Biggest Patient Safety Concerns

April 25, 2014
Laura Joszt

Patient safety is a huge part of every healthcare organization and poor patient safety can severely affect the bottom line of any practice, hospital, or healthcare system.

Patient safety is a huge part of every healthcare organization and poor patient safety can severely affect the bottom line of any practice, hospital, or healthcare system.

ECRI has released the Top 10 Patient Safety Concerns for Healthcare Organizations, created from over 300,000 events collected since 2009, according to Karen P. Zimmer, MD, MPH, FAAP, medical director of ECRI Institute’s patient safety, risk, and quality group and of ECRI Institute Patient Safety Organization (PSO).

“In a time of competing priorities and limited resources in healthcare, we encourage facilities to use the list as a starting point for patient safety discussions and for setting their patient safety priorities,” Zimmer said in a statement. “ECRI Institute PSO has been collecting and analyzing events since 2009 and there are sufficient data to share recurring themes and associated prevention strategies.”

There is some overlap between this patient safety list and another of ECRI’s annual lists: the top health technology hazards. In particular 3 areas were similar to the technology hazards: data integrity failures in health information technology systems; retained devices and unretrieved fragments; and inadequate reprocessing of endoscopes and surgical instruments.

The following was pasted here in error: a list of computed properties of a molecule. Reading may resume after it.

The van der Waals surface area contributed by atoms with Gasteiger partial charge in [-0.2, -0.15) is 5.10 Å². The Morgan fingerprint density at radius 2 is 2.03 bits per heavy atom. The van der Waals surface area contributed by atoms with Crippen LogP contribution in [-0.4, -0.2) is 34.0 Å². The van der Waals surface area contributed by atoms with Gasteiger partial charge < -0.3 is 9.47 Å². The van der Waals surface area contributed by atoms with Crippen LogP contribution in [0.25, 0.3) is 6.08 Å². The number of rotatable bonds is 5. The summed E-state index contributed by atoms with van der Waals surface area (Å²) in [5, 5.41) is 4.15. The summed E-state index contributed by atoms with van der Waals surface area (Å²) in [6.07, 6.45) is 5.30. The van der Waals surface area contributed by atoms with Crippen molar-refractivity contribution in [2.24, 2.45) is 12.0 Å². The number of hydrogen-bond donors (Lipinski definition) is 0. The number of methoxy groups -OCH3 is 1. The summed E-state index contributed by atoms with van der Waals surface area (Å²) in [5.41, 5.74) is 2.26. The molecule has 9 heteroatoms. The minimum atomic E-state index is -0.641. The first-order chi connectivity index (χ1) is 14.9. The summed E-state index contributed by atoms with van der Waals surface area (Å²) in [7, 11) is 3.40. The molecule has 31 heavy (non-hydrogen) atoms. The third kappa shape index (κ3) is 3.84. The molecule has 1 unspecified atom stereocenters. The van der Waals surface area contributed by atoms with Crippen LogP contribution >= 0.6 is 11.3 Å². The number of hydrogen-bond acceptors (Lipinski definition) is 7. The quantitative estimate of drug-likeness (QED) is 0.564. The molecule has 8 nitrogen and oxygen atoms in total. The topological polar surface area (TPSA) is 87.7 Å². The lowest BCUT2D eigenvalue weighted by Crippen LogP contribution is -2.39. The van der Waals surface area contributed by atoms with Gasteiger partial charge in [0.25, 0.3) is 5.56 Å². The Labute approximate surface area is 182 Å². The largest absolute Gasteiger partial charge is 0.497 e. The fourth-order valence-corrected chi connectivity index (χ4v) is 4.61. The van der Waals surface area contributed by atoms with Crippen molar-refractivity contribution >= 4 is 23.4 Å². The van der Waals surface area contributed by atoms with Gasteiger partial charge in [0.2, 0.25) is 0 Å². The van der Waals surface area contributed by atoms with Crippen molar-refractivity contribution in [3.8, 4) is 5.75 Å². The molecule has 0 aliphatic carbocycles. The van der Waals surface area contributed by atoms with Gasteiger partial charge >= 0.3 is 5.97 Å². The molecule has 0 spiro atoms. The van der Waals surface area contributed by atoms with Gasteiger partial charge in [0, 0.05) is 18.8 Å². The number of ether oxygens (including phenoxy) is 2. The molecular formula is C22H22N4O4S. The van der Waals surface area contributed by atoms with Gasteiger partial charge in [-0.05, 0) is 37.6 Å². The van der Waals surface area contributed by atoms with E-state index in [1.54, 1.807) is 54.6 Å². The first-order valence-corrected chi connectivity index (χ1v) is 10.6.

“While we see a lot of hazards with medical devices at ECRI Institute, we also see a large amount of errors in processes and systems,” says Barbara G. Rebold, RN, MS, CPHQ, ECRI Institute’s director, PSO operations, and director, Insight assessment services.

Here are the 10 biggest patient safety concerns and ways healthcare organizations can address the events and prevent them from occurring.

10. Inadequate reprocessing of endoscopes and surgical instruments

If a step in instrument reprocessing is missed, there could be a transmission or infectious agents and the spread of diseases such as hepatitis C and HIV.

“If there is pressure to meet procedure volume, we can see steps skipped to hasten the turnaround,” James P. Keller, M.S., vice president, technology evaluation and safety, ECRI Institute, said in the report.

Staff should be trained in protocols and sufficient time to perform the procedures correctly.

9. Inadequate monitoring for respiratory depression in patients taking opioids

Respiratory depression as an effect of opioids is often preceded by sedation. Unfortunately, sedation, the most important indicator of respiratory depression, is not adequately understood, according to the report. Signs of sedation include being frequently drowsy and drifting off to sleep during conversation.

Along with a pain scale to see if a patient’s pain is controlled, you also want to look at sedation,” Stephanie Uses, Pharm.D., M.J., J.D., patient safety analyst at ECRI Institute PSO, said in the report.

8. Patient falls while toileting

Patient falls are among the top safety events reported and represent roughly a quarter of all events. Unfortunately, preventing a fall while a patient uses the restroom is challenging as providers want to give the patient privacy and dignity.

Strategies to prevent patient falls while toileting include limiting attachments that can be tripping hazards to patients, and conducting falls risk assessments on all patients.

7. Retained devices and unretrieved fragments

Surgical items left in a patient after surgery, childbirth, or an interventional diagnostic procedure is an unfortunate issue that continues to occur, even though it is largely preventable. As a result of this issue, patients could suffer prolonged or additional surgery or future complications if the item leads to infection.

Preventing retained items can be done by adhering to accepted surgical count procedures, using X-ray imaging, and visually inspecting devices before and after use.